Practice interview questions out loud with someone to get used to talking. Set up a mock interview with a parent or friend and tell them to ask you both generic and more thought-provoking questions so you are prepared. “[Introverts] are very good at the interview process because [they] can connect well in an interview or small group setting,” says Laura Bozarth, career coach and founder of Good Girls Health.  “Being that [introverts] are also intuitive, [they] can also pick up on when it's time to engage.”  Let your instincts guide you in an interview and you’ll know the right time to speak and what to say, especially if you’ve practiced possible answers to questions ahead of time.

Manage your energy

“I don’t believe [introverts] will be mute in an interview,” says Williamson. “They know to turn [on their energy] but they will be drained after.” Introverts can do really well in an interview but it may not be natural for them to talk about themselves. Fear of coming off too strong or wanting to use the right words when describing something takes a lot of thinking and can be mentally exhausting. Practice ahead of time but let your brain rest right before the interview.

Ask for time to think your answer through

You’ve practiced your response to every interview question imaginable, so you know you’re ready for anything. But nothing kills confidence like a question you aren’t prepared for. If you find yourself at a loss for words, try being honest. Earle suggests saying something like: “I love that question, and I want to give you my best answer. Can I have a minute to think about that?” Or perhaps you can even ask to email them later with your response or call them early the next morning to elaborate. “This takes courage but if you’re tuned into your strengths as an introvert, you can advocate for yourself,” says Earle. You will have to freestyle some of your answers on an interview, as you should to avoid sounding too rehearsed, but rather than risk saying a not-so-great response, take time to think.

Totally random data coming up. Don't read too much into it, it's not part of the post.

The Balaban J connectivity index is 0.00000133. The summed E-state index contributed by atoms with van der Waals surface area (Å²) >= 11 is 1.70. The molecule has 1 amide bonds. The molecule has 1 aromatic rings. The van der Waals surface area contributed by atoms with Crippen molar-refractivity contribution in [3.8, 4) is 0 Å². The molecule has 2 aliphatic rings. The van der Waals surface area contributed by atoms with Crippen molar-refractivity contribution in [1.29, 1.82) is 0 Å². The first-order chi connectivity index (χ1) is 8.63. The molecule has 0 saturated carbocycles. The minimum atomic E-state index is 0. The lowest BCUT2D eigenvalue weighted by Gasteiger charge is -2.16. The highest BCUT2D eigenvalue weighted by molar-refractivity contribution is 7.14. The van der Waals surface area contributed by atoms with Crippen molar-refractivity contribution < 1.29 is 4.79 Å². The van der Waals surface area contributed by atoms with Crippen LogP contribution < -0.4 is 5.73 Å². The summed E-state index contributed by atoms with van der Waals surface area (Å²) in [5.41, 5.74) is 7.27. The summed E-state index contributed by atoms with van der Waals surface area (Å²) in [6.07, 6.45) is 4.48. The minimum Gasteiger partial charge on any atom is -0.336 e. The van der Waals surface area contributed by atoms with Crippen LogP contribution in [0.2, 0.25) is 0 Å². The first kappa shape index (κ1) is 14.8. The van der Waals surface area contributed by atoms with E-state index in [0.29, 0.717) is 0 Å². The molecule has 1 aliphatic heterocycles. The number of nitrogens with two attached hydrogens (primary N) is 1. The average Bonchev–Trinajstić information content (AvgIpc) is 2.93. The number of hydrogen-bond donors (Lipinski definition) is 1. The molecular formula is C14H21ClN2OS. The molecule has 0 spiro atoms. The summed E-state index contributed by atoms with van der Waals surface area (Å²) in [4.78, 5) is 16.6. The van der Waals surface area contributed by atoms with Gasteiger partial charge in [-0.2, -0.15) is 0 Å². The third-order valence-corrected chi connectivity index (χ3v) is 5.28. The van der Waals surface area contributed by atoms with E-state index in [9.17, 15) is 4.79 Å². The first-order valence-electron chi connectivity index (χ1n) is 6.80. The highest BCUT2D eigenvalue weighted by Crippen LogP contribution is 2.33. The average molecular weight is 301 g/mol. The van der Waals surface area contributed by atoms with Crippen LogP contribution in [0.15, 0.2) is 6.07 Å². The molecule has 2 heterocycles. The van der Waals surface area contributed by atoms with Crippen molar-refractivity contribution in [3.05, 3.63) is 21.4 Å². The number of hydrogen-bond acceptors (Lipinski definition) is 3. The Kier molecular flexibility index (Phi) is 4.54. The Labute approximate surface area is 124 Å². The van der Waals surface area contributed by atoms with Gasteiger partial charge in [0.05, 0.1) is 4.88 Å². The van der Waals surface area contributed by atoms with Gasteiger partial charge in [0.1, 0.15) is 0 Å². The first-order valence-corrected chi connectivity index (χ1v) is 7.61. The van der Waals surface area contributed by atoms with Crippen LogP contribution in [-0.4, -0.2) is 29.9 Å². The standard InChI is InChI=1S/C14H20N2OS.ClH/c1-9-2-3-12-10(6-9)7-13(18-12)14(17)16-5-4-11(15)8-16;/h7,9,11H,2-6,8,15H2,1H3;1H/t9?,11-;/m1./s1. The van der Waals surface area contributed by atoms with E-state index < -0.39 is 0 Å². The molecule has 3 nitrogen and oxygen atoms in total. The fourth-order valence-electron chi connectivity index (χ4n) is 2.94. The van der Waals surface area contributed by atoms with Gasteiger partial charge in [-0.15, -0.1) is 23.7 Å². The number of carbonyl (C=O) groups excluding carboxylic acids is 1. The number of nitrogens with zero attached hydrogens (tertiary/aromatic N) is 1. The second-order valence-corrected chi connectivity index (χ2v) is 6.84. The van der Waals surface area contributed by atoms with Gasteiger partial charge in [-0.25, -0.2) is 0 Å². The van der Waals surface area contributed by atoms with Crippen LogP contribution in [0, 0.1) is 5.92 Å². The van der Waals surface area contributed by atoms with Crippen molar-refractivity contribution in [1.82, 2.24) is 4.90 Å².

4. Learn to stand out at your first job

The key to making a great professional impression is knowing yourself and being comfortable with how you communicate and work. “In the office setting, introverts need to be clear about what they need to get the job done and be vocal about it,” says Bozarth. “If they want to work with small teams instead of jumping into a huge presentation immediately [or] if they need a quiet work space, they need to address that.” Being quiet and a good listener may seem like undervalued traits but they are important. Declaring who you are and how you work will help you perform your best, which will result in a more pleasant workplace.